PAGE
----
Another one I used was "Scientology is cleaning up a messy world, and when you go to clean up a mess, you could get some dirt on you". There's some truth to that.

    Trouble is, there is no "good tech" as far as producing all the promised results. Also, Scientology policy can be found to be actually creating messes.

    The parts that made Scientology "good" were either common sense actions, or things like "talking about your problems to someone who listens makes you feel better". There's no need to join a cult or pay hundreds of thousands to "talk to someone about your problems".

    When I woke up, I saw that nearly all the things I thought were "workable" in Scientology were often just common sense. You don't need a cult to learn or apply common sense. You need life and experience.

    My new religion is Common Sense, Compassion, Logic, Forgiveness, Love. Just the basic virtues that make the world a better place. No need for a cult that will bankrupt and enslave you if you stay in it long enough.
  18. Veda

    Veda Sponsor

    The Master Game was the last book I read before becoming involved with Scientology.


    At the time, I thought, perhaps, Scientology was the true Master Game, whereby we could all become 'Masters" of ourselves and our destinies.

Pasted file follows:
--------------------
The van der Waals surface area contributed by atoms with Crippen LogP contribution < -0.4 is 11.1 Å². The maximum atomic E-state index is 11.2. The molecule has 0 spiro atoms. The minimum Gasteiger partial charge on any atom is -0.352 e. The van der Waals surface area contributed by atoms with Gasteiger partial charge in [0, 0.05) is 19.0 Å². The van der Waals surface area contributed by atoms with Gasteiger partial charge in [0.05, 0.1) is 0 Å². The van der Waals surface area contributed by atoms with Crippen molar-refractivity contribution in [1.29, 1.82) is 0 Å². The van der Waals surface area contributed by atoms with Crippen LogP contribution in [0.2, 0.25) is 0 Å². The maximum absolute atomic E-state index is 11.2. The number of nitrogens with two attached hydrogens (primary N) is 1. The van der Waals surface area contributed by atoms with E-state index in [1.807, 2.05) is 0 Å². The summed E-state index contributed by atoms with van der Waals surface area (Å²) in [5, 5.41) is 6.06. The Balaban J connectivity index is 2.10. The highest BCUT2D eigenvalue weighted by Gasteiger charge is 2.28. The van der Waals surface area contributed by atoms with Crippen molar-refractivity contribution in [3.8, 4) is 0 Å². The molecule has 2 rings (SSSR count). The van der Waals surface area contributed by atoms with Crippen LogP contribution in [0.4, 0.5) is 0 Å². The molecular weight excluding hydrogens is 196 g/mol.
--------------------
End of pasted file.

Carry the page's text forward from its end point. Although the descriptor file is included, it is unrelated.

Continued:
A comprehensive look at the subject - missing in the articles you mentioned - was attempted in such pieces as this, and the accompanying links.

    Excerpted from the Addendum section of L. Ron Hubbard, Messiah or Madman? by Class VIII auditor Bent Corydon, 2nd and 3rd editions. This is the shortened version that appears in Brainwashing Manual Parallels in Scientology :

    The Scientological Onion

    Scientology could be described as a "layers of the onion" operation.

    The outermost layer of the "Scientological Onion" is not identifiable with Scientology at all, being composed of front groups that conceal their connection to -and control by - the Scientology organization. Front groups might be said to constitute Layer Zero: a place where the tentacles of Scientology can grope incognito.

    The first layer of the Scientological Onion is meant to be very visible...